Tag: Zeynep Tufekci

Collective action is a life-changing experience

Image Credit: Joao Fereira This is another excellent piece from Zeynep Tufekci, answering the question as old as time itself: Do protests work? Protests sometimes look like failures in the short term, but much of the power of protests is in their long-term effects, on both the protesters themselves and the rest of society. […] Protests […]

The year of decades-weeks

Lenin was reported to be saying, “There are decades when nothing happens, and weeks when decades happen.” This is how every week in 2020 feels like — one of those decades-weeks. For every two job applications I sent out these days, I almost receive one in return. That’s 1:2, that’s half of everything. As someone […]

Do you remember AltaVista?

I am totally enjoying technosociologist Zeynep Tufekci’s column on The New Yorker from 4 years ago, as she talks about her curiosity, and how she devoured books after books, and finally, talking of her experience as one of the first web users in Turkey. She was, essentially, also me growing up: I don’t remember learning […]

We yearn for elitism

From Zeynep Tufekci’s blog: … it is quite likely that preferential-attachment processes are part of the reason for the rise of oligarchies and charismatic authorities. Ironically, this effect is likely exacerbated in peer-to-peer media where everything is accessible to everybody. Since it is just as easy to look at one person’s twitter feed as another’s, […]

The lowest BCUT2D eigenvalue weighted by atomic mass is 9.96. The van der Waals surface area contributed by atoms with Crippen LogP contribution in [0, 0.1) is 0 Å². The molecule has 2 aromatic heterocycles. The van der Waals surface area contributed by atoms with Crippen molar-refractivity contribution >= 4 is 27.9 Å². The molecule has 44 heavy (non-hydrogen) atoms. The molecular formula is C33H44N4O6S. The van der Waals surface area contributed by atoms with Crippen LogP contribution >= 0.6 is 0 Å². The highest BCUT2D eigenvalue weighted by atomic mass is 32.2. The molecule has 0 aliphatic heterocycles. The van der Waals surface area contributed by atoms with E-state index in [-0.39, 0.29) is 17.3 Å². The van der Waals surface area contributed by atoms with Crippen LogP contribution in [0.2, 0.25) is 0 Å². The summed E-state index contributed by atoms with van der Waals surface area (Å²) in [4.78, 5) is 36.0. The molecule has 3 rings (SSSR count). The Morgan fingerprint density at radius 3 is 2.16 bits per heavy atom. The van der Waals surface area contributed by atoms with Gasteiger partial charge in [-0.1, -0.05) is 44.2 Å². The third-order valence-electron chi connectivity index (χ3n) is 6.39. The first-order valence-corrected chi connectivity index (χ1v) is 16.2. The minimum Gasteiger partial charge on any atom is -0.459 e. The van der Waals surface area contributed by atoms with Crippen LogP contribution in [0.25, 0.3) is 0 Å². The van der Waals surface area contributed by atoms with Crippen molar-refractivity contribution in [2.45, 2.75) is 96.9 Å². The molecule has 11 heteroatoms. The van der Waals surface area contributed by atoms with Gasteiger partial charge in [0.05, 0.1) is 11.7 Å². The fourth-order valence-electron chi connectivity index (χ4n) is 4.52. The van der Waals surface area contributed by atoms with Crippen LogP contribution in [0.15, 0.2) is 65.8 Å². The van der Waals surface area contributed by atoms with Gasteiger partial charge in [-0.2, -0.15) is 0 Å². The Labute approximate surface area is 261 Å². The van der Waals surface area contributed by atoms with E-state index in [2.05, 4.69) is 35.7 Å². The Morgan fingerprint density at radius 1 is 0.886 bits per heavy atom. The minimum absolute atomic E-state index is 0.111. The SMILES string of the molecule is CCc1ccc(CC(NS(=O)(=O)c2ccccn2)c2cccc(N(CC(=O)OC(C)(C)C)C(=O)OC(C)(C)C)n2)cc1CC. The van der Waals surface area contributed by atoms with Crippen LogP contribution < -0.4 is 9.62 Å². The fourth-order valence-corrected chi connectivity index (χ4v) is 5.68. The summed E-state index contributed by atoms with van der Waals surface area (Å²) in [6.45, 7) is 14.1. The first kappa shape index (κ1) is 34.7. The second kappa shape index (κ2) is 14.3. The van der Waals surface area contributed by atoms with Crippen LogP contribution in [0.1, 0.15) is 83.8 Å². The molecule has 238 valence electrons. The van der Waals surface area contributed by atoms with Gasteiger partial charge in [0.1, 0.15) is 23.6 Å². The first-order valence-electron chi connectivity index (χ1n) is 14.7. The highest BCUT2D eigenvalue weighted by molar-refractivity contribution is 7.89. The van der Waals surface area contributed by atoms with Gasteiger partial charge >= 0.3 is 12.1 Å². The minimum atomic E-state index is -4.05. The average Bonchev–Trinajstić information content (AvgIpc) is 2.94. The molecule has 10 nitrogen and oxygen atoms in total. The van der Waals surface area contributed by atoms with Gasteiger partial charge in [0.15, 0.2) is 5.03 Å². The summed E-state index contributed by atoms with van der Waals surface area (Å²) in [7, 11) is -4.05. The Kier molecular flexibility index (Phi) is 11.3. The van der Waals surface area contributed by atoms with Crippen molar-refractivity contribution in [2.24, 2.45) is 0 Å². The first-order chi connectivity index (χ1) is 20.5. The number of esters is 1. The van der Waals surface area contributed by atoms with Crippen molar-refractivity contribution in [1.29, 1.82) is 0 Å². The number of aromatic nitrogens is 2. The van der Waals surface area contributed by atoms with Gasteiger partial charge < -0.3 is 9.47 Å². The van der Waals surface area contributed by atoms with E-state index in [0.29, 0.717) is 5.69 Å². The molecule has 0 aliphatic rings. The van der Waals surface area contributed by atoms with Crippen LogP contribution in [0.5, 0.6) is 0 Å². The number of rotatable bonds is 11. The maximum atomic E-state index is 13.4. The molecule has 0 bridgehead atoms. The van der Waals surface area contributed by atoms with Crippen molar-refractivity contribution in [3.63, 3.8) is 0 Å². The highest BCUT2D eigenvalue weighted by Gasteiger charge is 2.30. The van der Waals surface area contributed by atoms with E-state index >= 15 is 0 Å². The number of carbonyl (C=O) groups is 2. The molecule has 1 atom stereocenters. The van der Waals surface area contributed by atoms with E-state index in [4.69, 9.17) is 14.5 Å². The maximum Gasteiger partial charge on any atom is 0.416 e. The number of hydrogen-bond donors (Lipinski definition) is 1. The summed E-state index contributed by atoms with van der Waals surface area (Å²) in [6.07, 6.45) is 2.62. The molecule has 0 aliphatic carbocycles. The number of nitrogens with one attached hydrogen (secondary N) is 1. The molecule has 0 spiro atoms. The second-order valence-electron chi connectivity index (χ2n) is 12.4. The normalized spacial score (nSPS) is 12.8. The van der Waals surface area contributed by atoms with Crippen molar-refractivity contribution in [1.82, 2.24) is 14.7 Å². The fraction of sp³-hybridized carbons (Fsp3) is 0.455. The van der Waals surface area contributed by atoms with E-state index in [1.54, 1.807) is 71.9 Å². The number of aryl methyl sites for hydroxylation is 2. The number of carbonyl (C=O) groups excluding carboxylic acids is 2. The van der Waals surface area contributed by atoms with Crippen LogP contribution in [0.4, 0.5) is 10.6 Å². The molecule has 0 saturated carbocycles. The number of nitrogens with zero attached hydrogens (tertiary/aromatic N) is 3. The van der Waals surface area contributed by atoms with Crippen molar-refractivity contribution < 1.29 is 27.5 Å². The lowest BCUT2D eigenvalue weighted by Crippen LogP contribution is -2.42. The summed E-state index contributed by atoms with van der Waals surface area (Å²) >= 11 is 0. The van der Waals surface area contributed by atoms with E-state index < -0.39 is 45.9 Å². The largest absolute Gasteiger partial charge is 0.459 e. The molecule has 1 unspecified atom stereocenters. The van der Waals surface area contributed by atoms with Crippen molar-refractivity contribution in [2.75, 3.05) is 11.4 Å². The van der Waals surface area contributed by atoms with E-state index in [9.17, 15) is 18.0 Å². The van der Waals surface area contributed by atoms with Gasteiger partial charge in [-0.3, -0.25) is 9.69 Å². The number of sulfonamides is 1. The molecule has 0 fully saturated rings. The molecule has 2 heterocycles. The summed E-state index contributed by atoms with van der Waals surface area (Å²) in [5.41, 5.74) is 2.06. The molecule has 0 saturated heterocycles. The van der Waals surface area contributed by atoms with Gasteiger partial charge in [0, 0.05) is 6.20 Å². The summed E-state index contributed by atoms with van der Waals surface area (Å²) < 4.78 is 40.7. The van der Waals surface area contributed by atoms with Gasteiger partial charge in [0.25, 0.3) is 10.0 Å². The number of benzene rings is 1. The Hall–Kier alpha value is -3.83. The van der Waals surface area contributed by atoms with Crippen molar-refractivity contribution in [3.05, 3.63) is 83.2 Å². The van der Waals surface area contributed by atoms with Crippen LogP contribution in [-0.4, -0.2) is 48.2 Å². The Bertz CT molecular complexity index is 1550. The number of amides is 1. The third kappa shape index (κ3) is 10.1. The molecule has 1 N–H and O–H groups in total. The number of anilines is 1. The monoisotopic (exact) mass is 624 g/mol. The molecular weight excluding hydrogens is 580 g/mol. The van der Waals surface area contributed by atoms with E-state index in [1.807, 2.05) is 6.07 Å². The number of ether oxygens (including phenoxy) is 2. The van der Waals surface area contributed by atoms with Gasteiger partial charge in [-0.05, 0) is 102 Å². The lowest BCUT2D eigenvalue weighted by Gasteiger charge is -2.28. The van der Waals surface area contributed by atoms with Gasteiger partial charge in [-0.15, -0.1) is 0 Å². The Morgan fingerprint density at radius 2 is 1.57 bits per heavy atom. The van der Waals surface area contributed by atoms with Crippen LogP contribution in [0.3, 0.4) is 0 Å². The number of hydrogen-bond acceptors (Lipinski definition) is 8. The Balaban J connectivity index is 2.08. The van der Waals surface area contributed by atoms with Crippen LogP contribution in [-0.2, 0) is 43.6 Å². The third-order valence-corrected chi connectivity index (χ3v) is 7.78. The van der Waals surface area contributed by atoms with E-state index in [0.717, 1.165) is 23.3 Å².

Persuasion architecture

There is definitely a lot of things I wanted to cram in since October, but please take a moment to watch, if you haven’t yet, Zeynep Tufekci’s new TED talk on the new kind of technological dystopia — not the I-Robot kind (although it could be) but something more sinister and unfortunately which methods are much […]

Tactical innovation!

I have finally submitted my first draft of my research proposal. My thesis, which is on dramaturgical approach to dynamics of leaderless movements (at least that’s how it looks like so far) was 74 pages in entirety, albeit a little too long for submission. I received it back a week later with a list of revisions […]